A newspaper in violence-plagued Honduras investigated why Nicaragua enjoyed a much lower homicide rate and credited its neighbor’s relatively professional and efficient police force for keeping the peace. But the answer isn’t that simple.
El Heraldo recently traveled to Nicaragua to find out why the homicide rate there is just 8 per 100,000 inhabitants, while Honduras has only recently shed its dubious title as the world’s murder capital. Despite a decline in homicides in recent years, at 57 per 100,000 inhabitants Honduras remains one of the most violent countries in Latin America.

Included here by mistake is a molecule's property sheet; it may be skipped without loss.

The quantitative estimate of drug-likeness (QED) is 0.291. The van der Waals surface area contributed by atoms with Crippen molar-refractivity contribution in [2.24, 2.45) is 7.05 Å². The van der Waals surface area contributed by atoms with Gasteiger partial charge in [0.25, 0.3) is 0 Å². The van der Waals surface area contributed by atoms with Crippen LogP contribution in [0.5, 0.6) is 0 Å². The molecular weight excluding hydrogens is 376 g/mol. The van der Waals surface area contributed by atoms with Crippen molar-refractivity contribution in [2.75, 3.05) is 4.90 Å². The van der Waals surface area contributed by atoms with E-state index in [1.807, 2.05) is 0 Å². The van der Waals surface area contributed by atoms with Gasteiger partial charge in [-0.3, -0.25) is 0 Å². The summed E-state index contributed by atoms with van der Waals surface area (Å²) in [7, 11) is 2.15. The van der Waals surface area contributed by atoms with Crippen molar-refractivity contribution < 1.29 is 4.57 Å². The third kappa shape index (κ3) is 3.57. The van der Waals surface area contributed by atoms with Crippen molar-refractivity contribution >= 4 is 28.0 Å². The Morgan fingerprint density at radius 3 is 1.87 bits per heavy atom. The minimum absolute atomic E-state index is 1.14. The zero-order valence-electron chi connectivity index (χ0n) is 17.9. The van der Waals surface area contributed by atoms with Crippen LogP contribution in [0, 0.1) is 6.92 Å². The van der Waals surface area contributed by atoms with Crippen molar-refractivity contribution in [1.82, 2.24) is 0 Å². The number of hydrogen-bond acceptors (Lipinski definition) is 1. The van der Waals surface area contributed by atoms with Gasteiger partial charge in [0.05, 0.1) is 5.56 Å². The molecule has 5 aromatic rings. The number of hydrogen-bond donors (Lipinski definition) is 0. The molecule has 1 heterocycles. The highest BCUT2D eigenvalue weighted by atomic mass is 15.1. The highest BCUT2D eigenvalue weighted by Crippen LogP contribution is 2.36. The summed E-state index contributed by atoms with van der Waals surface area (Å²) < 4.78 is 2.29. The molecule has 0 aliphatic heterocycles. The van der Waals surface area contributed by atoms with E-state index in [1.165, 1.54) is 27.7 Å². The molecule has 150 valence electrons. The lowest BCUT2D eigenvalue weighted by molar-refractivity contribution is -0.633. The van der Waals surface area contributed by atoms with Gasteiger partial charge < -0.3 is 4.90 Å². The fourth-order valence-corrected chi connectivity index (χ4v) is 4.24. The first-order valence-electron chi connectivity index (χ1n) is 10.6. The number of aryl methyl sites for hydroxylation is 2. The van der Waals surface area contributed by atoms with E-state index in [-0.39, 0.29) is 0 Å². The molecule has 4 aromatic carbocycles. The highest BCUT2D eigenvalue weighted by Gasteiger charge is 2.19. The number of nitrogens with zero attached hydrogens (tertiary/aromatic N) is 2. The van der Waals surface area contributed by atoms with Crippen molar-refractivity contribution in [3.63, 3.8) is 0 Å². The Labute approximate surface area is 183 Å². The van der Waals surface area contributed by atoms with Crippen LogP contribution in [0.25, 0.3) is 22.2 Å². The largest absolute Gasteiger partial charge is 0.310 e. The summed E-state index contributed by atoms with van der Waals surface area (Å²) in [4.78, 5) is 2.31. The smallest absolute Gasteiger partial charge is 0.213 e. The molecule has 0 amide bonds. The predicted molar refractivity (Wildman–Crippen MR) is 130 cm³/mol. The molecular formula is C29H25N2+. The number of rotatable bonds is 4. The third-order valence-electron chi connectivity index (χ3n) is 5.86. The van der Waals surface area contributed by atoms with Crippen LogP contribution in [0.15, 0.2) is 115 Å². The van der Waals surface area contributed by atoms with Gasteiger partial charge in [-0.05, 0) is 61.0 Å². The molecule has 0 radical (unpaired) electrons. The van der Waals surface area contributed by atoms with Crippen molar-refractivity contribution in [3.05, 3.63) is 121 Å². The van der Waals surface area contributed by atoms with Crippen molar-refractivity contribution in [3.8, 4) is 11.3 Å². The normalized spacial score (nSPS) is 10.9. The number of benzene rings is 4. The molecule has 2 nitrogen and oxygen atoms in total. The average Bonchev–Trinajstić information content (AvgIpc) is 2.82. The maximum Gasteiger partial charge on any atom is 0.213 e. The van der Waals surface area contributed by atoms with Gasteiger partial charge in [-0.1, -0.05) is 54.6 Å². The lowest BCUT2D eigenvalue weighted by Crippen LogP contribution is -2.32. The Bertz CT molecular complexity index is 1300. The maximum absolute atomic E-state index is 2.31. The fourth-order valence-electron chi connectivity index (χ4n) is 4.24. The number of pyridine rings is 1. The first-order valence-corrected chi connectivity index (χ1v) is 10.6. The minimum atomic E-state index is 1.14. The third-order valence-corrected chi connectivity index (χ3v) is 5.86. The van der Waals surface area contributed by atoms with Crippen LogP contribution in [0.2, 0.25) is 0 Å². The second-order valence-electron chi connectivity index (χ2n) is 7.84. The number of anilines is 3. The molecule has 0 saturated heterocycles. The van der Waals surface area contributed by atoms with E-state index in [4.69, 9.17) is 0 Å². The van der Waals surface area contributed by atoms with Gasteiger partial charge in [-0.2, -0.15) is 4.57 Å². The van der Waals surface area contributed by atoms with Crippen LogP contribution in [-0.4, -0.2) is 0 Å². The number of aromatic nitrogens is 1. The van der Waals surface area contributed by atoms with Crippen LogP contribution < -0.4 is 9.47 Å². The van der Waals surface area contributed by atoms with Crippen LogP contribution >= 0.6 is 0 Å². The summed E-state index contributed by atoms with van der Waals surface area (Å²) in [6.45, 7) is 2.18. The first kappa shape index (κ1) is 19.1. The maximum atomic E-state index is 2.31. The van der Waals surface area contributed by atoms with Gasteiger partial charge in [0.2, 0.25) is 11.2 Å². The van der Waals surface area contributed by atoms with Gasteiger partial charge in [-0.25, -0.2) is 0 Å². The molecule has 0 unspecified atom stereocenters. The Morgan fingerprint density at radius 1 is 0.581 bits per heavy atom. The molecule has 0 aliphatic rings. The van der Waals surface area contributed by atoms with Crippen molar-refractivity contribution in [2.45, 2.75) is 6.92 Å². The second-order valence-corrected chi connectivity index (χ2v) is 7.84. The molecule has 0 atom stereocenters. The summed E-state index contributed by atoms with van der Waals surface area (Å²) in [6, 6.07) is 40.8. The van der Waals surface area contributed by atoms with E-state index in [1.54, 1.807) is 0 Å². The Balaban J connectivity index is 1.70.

The newspaper attributes Nicaragua‘s low levels of violence to the purging and modernization of its police force, which began in the 1990s and continued until 2007. Following the lengthy reform process, Nicaragua implemented a policy that emphasized community policing and violence prevention.
“It is estimated that the [homicide] rate is just 8 per 100,000,” a video accompanying the article reads. “That is thanks to the ‘Preventive, Proactive and Community’ police model.”